Wednesday, July 02, 2014

USPS to close up to 82 processing plants in 2015; weekly newspaper lobby decries rural impact

Postmaster General Patrick Donahoe announced Monday that as many as 82 mail-processing plants will close next year, a move that would cut annual operating costs by about $750 million, reports Post & Parcel. In 2012 and 2013 the U.S. Postal Service closed 141 facilities, saving about $850 million a year. New closures would drop the number of facilities to 238, from 673 in 2006. A list of the 82 facilities to be closed is here. A USPS memo about the move is here.

In response to the announcement, National Newspaper Association President Robert M. Williams Jr., publisher of Georgia's Blackshear Times, wrote a letter to Donahoe expressing the importance of mail service in rural and small towns.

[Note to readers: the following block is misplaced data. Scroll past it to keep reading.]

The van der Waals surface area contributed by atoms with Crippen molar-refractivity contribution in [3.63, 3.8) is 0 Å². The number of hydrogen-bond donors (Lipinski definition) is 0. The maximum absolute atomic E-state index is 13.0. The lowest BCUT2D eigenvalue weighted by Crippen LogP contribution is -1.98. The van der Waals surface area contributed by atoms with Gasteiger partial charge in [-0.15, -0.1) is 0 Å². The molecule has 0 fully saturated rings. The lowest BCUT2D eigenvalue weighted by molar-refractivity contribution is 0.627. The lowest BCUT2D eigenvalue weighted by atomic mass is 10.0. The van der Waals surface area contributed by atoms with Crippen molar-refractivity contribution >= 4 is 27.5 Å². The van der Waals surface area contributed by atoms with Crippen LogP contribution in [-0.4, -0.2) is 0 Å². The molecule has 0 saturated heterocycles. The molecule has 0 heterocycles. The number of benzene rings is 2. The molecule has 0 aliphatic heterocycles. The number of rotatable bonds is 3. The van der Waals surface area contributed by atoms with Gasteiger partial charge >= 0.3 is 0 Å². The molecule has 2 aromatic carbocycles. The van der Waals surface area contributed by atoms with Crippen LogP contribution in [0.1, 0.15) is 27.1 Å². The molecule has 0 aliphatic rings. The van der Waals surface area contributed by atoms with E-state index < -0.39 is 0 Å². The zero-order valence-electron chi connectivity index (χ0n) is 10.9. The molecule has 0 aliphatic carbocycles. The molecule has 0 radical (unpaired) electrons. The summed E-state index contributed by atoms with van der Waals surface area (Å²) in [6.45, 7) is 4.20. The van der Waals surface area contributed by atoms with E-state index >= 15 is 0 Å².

“We want postal reform legislation this year,” Williams wrote. “We have looked for several years now for legislation that balances the needs of USPS, of the postal workforce and of mailers, particularly those in rural areas hard hit by the previous round of postal plant closings. We recognize that the Postal Service is a powerful federal agency that influences our advertising marketplaces and therefore must be fairly regulated. But we object to Congress’s having tried repeatedly to use the postage-selling abilities of USPS as a cash cow. We are very hopeful that we will see legislation this year that strikes the right balance and that we can vigorously support it before these plant closings kick in. NNA firmly believes that mail service to rural and small-town America is critical to local economies. We will not stand by quietly when it is put at risk.”

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